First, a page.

4. How time is handled.

The netcdf files for profile data store time in an item named juld, which holds the overall profile time, in what the Argo documentation calls Julian days, with respect to a reference time that is also stored in the file. Based on this information, a POSIXct value named time is stored in the metadata slot of the returned value, and this may be found with e.g. a[["time"]], where a is that returned value. Importantly, this value matches the time listed in profile index files. In addition, some profile data files contain a field called MTIME, which holds the offset (in days) between the time of individual measurements and the overall profile time. For such files, the measurement times may be computed with a[["time"]]+86400*a[["mtime"]]. (This formula is used by as.ctd(), if its first argument is an argo object created by supplying read.argo() with such a data file.)

5. Data sources.

Argo data are made available at several websites. A bit of detective work can be required to track down the data.

Some servers provide data for floats that surfaced in a given ocean on a given day, the anonymous FTP server being an example.

Other servers provide data on a per-float basis. A complicating factor is that these data tend to be categorized by "dac" (data archiving centre), which makes it difficult to find a particular float. For example, is the top level of a such a repository. If the ID of a float is known but not the "dac", then a first step is to download the text file and search for the ID. The first few lines of that file are header, and after that the format is simple, with columns separated by slash (/). The dac is in the first such column and the float ID in the second. A simple search will reveal the dac. For example data(argo) is based on float 6900388, and the line containing that token is bodc/6900388/,846,BO,20120225005617, from which the dac is seen to be the British Oceanographic Data Centre (bodc). Armed with that information, visit and see a directory called profiles that contains a NetCDF file for each profile the float made. These can be read with read.argo. It is also possible, and probably more common, to read a NetCDF file containing all the profiles together and for that purpose the file should be downloaded and provided as the file argument to read.argo. This can be automated as in Example 2, although readers are cautioned that URL structures tend to change over time.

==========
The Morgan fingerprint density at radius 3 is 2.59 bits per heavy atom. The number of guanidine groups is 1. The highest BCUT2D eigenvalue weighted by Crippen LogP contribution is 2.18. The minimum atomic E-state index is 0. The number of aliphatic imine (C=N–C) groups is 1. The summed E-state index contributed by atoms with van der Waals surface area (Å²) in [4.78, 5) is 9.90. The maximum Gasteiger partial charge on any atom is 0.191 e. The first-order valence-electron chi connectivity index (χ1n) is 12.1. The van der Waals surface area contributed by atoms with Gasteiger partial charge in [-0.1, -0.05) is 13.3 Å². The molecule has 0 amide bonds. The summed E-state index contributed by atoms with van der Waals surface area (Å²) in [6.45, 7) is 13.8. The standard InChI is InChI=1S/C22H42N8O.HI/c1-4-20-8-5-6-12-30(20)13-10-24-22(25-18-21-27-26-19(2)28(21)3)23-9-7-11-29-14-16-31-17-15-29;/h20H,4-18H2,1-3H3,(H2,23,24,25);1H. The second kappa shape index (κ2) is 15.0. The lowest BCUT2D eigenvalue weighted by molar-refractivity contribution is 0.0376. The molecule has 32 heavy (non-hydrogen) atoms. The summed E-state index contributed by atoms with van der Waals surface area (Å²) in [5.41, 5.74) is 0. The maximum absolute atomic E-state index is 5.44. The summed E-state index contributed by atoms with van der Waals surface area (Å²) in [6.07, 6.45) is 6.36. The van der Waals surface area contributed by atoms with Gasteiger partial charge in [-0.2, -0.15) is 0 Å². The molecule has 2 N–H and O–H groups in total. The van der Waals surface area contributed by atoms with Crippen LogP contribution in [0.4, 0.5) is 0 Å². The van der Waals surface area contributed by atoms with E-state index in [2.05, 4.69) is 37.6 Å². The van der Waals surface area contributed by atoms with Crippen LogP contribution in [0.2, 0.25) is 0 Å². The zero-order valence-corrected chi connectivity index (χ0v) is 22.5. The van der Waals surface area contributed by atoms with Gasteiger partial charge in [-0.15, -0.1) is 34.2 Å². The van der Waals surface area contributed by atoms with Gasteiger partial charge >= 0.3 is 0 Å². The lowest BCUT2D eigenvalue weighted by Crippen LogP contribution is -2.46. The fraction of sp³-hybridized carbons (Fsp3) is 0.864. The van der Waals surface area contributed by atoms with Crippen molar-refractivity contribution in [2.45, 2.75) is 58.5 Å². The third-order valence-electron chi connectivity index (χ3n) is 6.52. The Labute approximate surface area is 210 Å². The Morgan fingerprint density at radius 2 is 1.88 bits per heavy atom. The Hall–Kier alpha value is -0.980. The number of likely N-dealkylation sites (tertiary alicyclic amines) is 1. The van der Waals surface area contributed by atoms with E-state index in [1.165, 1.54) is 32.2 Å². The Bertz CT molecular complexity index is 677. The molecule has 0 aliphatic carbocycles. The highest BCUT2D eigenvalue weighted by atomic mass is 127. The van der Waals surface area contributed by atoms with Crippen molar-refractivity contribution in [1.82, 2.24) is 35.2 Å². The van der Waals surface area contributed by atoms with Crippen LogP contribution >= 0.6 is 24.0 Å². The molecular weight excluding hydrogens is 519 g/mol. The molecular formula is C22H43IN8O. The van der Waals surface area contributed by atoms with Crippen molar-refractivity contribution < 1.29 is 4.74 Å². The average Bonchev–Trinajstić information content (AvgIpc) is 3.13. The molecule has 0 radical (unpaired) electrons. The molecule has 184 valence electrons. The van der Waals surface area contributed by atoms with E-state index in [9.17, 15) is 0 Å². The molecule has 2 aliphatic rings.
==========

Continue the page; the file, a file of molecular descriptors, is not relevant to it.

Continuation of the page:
Similar steps can be followed on other servers.

Sample of Usage

# Example 1: read from a local file
d <- read.argo("~/data/OAR/")

# Example 2: construct URL for download (brittle)
id <- "6900388"
url <- ""
if (!length(list.files(pattern="argo_index.txt")))
    download.file(paste(url, "ar_index_global_meta.txt", sep="/"), "argo_index.txt")
index <- readLines("argo_index.txt")
line <- grep(id, index)
if (0 == length(line))
    stop("id ", id, " not found")
if (1 < length(line))
    stop("id ", id, " found multiple times")
dac <- strsplit(index[line], "/")[[1]][1]
profile <- paste(id, "", sep="")
float <- paste(url, "dac", dac, id, profile, sep="/")
download.file(float, profile)
argo <- read.argo(profile)



  2. Argo User's Manual Version 3.2, Dec 29th, 2015, available at online.

  3. User's Manual (ar-um-02-01) 13 July 2010, available at, which is the main document describing argo data.

See also

The documentation for the argo class explains the structure of argo objects, and also outlines the other functions dealing with them.

Other things related to argo data: [[,argo-method, [[<-,argo-method, argo-class, argoGrid(), argoNames2oceNames(), argo, as.argo(), handleFlags,argo-method, plot,argo-method, read.argo.copernicus(), subset,argo-method, summary,argo-method


Dan Kelley